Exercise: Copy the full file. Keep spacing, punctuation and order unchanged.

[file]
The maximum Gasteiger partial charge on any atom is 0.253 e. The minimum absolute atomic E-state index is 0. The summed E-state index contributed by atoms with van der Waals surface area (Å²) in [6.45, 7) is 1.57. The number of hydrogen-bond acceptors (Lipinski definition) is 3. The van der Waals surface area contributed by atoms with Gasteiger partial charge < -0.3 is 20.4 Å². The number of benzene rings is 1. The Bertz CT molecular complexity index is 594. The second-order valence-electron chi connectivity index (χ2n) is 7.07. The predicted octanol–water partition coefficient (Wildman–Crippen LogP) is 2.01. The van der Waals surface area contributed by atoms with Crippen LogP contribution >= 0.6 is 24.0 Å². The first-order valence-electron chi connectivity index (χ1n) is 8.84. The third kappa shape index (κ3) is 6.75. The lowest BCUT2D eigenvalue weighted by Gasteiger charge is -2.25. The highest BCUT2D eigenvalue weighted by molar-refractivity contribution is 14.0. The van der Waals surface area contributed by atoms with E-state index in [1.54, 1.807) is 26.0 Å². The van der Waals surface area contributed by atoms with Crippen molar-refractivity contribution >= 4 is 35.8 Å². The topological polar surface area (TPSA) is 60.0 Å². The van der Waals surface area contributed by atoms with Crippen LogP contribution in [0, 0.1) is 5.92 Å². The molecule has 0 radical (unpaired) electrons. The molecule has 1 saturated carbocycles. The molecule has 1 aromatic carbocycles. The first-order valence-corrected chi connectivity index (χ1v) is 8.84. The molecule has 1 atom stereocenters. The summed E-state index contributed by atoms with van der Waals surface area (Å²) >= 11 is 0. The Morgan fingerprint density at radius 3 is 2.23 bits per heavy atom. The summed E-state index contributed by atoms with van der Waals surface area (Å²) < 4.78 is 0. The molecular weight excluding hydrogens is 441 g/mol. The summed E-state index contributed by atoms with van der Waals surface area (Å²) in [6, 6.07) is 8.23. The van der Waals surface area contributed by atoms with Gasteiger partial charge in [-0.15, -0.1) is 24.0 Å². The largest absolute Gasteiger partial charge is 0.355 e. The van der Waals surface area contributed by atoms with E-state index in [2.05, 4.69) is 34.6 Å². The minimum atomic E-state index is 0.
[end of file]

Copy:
The maximum Gasteiger partial charge on any atom is 0.253 e. The minimum absolute atomic E-state index is 0. The summed E-state index contributed by atoms with van der Waals surface area (Å²) in [6.45, 7) is 1.57. The number of hydrogen-bond acceptors (Lipinski definition) is 3. The van der Waals surface area contributed by atoms with Gasteiger partial charge < -0.3 is 20.4 Å². The number of benzene rings is 1. The Bertz CT molecular complexity index is 594. The second-order valence-electron chi connectivity index (χ2n) is 7.07. The predicted octanol–water partition coefficient (Wildman–Crippen LogP) is 2.01. The van der Waals surface area contributed by atoms with Crippen LogP contribution >= 0.6 is 24.0 Å². The first-order valence-electron chi connectivity index (χ1n) is 8.84. The third kappa shape index (κ3) is 6.75. The lowest BCUT2D eigenvalue weighted by Gasteiger charge is -2.25. The highest BCUT2D eigenvalue weighted by molar-refractivity contribution is 14.0. The van der Waals surface area contributed by atoms with E-state index in [1.54, 1.807) is 26.0 Å². The van der Waals surface area contributed by atoms with Crippen molar-refractivity contribution >= 4 is 35.8 Å². The topological polar surface area (TPSA) is 60.0 Å². The van der Waals surface area contributed by atoms with Crippen LogP contribution in [0, 0.1) is 5.92 Å². The molecule has 0 radical (unpaired) electrons. The molecule has 1 saturated carbocycles. The molecule has 1 aromatic carbocycles. The first-order valence-corrected chi connectivity index (χ1v) is 8.84. The molecule has 1 atom stereocenters. The summed E-state index contributed by atoms with van der Waals surface area (Å²) >= 11 is 0. The Morgan fingerprint density at radius 3 is 2.23 bits per heavy atom. The summed E-state index contributed by atoms with van der Waals surface area (Å²) < 4.78 is 0. The molecular weight excluding hydrogens is 441 g/mol. The summed E-state index contributed by atoms with van der Waals surface area (Å²) in [6, 6.07) is 8.23. The van der Waals surface area contributed by atoms with Gasteiger partial charge in [-0.15, -0.1) is 24.0 Å². The largest absolute Gasteiger partial charge is 0.355 e. The van der Waals surface area contributed by atoms with E-state index in [2.05, 4.69) is 34.6 Å². The minimum atomic E-state index is 0.